Monday, 09 July 2012 01:49

Answering: “Why Did You Leave Your Last Job”

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Why did you leave your last jobThere are many reasons why you may have left your last job. Perhaps you had the worst boss in the world, you were laid off, or you simply did not like how your co-workers treated you. Whatever the reason may be, the key to answering this question is a positive attitude.

The dreaded question “Why did you leave your last job?” is asked frequently in an interview because the interviewer wants to see:

The Employee – Your answer should support why you are a good employee and what value you would bring to their company. Are you the type of employee that needs micromanaging or a leader?

The Co-worker – Attitude is important in a workplace. Whether good or bad, a person’s attitude toward the workplace and co-workers contributes to a company’s success or failure.

The Motive –The interviewer wants to know if you are a good fit for their company—what drives you, and what can make you lose interest in the job.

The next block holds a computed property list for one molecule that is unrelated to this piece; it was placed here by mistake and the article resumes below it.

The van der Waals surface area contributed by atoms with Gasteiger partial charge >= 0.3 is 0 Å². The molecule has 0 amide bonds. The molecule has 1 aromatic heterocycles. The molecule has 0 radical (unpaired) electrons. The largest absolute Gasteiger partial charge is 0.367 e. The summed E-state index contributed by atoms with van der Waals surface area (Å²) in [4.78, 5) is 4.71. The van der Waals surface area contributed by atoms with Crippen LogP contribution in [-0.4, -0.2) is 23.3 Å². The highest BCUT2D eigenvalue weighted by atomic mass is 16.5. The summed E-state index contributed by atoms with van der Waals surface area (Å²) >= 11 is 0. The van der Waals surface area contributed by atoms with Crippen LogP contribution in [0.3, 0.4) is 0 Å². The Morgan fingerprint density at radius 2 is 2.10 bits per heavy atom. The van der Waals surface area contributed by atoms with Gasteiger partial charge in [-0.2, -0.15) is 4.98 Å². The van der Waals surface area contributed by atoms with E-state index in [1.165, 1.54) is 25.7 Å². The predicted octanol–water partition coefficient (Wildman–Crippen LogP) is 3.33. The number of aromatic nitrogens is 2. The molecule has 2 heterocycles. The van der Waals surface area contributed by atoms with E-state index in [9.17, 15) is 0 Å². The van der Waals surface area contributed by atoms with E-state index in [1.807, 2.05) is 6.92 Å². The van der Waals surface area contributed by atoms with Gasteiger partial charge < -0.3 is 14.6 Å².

How to Construct the Answer

In answering this question, what an applicant needs to remember is that the interview is about you. Stop talking about how bad your previous job was, and start talking about how your previous job has prepared you for bigger challenges and what value you would bring to their company.

The reason most applicants fail to ace an interview like this is bad-mouthing. Even if most employees hate this question, it is important to note that it is not that difficult to answer. The secret lies in being a professional. In the world of business, employers value professionalism. Being a professional means that as much as you might have hated your previous job, you do the right thing—and that is to be positive.

Read 5330 times Last modified on Monday, 14 January 2013 10:54
Alan Carniol

Alan is the creator of Interview Success Formula, a training program that has helped more than 40,000 job seekers to ace their interviews and land the jobs they deserve. Interviewers love asking curveball questions to weed out job seekers. But the truth is, most of these questions are asking about a few key areas. Learn more about how to outsmart tough interviewers by watching this video.